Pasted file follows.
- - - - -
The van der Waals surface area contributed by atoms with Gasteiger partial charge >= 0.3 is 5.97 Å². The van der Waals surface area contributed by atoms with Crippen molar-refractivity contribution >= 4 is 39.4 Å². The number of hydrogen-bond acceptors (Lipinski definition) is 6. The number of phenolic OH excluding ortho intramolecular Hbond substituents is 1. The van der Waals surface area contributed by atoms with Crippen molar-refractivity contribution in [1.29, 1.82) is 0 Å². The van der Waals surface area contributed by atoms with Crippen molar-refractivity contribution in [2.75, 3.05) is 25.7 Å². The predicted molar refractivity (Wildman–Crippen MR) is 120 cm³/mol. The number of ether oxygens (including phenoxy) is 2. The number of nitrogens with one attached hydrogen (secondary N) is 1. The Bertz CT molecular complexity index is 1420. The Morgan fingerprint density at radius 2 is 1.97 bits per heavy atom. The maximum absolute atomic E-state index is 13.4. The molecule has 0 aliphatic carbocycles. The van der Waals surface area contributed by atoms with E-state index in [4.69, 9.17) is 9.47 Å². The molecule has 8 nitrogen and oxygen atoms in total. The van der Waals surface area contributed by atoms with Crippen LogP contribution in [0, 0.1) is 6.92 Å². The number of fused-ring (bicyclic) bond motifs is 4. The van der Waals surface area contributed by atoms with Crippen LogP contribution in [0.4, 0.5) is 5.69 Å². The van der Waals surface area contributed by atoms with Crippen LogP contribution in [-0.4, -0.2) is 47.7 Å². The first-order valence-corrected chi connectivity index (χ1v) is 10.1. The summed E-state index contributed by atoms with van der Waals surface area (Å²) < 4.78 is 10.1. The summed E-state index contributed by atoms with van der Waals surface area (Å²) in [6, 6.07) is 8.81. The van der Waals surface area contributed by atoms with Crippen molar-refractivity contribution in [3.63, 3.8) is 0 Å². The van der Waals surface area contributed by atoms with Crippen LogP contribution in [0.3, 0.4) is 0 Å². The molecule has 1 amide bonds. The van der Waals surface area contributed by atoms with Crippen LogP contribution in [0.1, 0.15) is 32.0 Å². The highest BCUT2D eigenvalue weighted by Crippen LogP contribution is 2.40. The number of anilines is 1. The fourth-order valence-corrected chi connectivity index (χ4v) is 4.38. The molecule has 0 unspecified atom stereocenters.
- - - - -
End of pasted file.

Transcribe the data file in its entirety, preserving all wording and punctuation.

The van der Waals surface area contributed by atoms with Gasteiger partial charge >= 0.3 is 5.97 Å². The van der Waals surface area contributed by atoms with Crippen molar-refractivity contribution >= 4 is 39.4 Å². The number of hydrogen-bond acceptors (Lipinski definition) is 6. The number of phenolic OH excluding ortho intramolecular Hbond substituents is 1. The van der Waals surface area contributed by atoms with Crippen molar-refractivity contribution in [1.29, 1.82) is 0 Å². The van der Waals surface area contributed by atoms with Crippen molar-refractivity contribution in [2.75, 3.05) is 25.7 Å². The predicted molar refractivity (Wildman–Crippen MR) is 120 cm³/mol. The number of ether oxygens (including phenoxy) is 2. The number of nitrogens with one attached hydrogen (secondary N) is 1. The Bertz CT molecular complexity index is 1420. The Morgan fingerprint density at radius 2 is 1.97 bits per heavy atom. The maximum absolute atomic E-state index is 13.4. The molecule has 0 aliphatic carbocycles. The van der Waals surface area contributed by atoms with E-state index in [4.69, 9.17) is 9.47 Å². The molecule has 8 nitrogen and oxygen atoms in total. The van der Waals surface area contributed by atoms with Crippen LogP contribution in [0, 0.1) is 6.92 Å². The number of fused-ring (bicyclic) bond motifs is 4. The van der Waals surface area contributed by atoms with Crippen LogP contribution in [0.4, 0.5) is 5.69 Å². The van der Waals surface area contributed by atoms with Crippen LogP contribution in [-0.4, -0.2) is 47.7 Å². The first-order valence-corrected chi connectivity index (χ1v) is 10.1. The summed E-state index contributed by atoms with van der Waals surface area (Å²) < 4.78 is 10.1. The summed E-state index contributed by atoms with van der Waals surface area (Å²) in [6, 6.07) is 8.81. The van der Waals surface area contributed by atoms with Crippen molar-refractivity contribution in [3.63, 3.8) is 0 Å². The van der Waals surface area contributed by atoms with Crippen LogP contribution in [0.3, 0.4) is 0 Å². The molecule has 1 amide bonds. The van der Waals surface area contributed by atoms with Crippen LogP contribution in [0.1, 0.15) is 32.0 Å². The highest BCUT2D eigenvalue weighted by Crippen LogP contribution is 2.40. The number of anilines is 1. The fourth-order valence-corrected chi connectivity index (χ4v) is 4.38. The molecule has 0 unspecified atom stereocenters.